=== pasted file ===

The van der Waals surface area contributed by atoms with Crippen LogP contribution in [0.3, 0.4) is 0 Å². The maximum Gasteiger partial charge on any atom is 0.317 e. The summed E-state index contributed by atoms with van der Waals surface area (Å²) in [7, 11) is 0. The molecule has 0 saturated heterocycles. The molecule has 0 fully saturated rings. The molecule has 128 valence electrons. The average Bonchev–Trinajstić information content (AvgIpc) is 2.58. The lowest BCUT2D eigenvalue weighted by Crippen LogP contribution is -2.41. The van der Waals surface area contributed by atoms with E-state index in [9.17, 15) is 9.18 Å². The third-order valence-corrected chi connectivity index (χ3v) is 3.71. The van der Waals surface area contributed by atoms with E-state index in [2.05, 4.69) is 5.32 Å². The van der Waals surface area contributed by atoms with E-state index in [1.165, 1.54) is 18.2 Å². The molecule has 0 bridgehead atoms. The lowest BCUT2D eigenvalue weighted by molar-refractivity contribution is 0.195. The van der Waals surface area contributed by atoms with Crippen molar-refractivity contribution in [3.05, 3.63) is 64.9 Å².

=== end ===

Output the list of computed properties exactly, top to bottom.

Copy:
The van der Waals surface area contributed by atoms with Crippen LogP contribution in [0.3, 0.4) is 0 Å². The maximum Gasteiger partial charge on any atom is 0.317 e. The summed E-state index contributed by atoms with van der Waals surface area (Å²) in [7, 11) is 0. The molecule has 0 saturated heterocycles. The molecule has 0 fully saturated rings. The molecule has 128 valence electrons. The average Bonchev–Trinajstić information content (AvgIpc) is 2.58. The lowest BCUT2D eigenvalue weighted by Crippen LogP contribution is -2.41. The van der Waals surface area contributed by atoms with E-state index in [9.17, 15) is 9.18 Å². The third-order valence-corrected chi connectivity index (χ3v) is 3.71. The van der Waals surface area contributed by atoms with E-state index in [2.05, 4.69) is 5.32 Å². The van der Waals surface area contributed by atoms with E-state index in [1.165, 1.54) is 18.2 Å². The molecule has 0 bridgehead atoms. The lowest BCUT2D eigenvalue weighted by molar-refractivity contribution is 0.195. The van der Waals surface area contributed by atoms with Crippen molar-refractivity contribution in [3.05, 3.63) is 64.9 Å².